Why Systematicians Really Need to Use the Old Testament

Why Systematicians Really Need to Use the Old Testament June 19, 2017

A week ago, Rick Brannan of Logos’s LAB blog, did an analysis of all the scriptural texts used in systematic theologies, and he noticed there an absolute dearth of references to the Old Testament.

Over at CT, Caleb Lindgren, has enlisted several scholars – including myself – to reflect on these statistics, in a piece called Sorry, Old Testament: Most Theologians Don’t Use You.

My response was:

“I found it somewhere between interesting and alarming that the Old Testament features relatively sparsely in most systematic theologies. While one might expect New Testament references to dominate, even so I would have anticipated a decent spattering of the Old Testament precisely because the New Testament is saturated with Old Testament allusions and citations. I mean, the Psalms—especially 110, 2, 118, and 16—really do provide the substructure to apostolic preaching, and yet they are virtually absent from the analysis. The lesson I’m taking from this is that systematic theologians need to spend more time in biblical theology—in particular, in a biblical theology of the Old Testament.”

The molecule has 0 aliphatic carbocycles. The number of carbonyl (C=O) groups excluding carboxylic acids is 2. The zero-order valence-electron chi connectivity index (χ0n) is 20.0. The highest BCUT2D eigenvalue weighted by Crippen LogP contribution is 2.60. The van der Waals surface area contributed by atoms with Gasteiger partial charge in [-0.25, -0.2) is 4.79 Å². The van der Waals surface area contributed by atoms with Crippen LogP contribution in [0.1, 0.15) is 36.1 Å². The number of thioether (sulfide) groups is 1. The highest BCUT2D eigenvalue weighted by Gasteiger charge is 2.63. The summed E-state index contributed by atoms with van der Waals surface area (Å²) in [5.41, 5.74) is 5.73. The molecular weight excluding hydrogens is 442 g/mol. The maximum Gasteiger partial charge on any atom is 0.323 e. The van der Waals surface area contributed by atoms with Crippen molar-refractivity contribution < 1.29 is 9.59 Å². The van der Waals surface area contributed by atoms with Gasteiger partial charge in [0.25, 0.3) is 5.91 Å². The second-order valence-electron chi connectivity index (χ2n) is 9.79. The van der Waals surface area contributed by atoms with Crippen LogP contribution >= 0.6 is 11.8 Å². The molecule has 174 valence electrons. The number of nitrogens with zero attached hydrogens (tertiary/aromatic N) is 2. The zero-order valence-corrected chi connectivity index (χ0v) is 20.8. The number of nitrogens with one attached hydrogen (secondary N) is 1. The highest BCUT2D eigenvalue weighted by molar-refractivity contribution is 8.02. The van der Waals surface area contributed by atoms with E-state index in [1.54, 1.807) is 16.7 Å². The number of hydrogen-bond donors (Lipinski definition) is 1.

~Michael Bird, lecturer in theology, Ridley College

You can also read responses from Kevin Vanhoozer, John Stackhouse, Craig Keener, Michael Allen, and William Dyrness.

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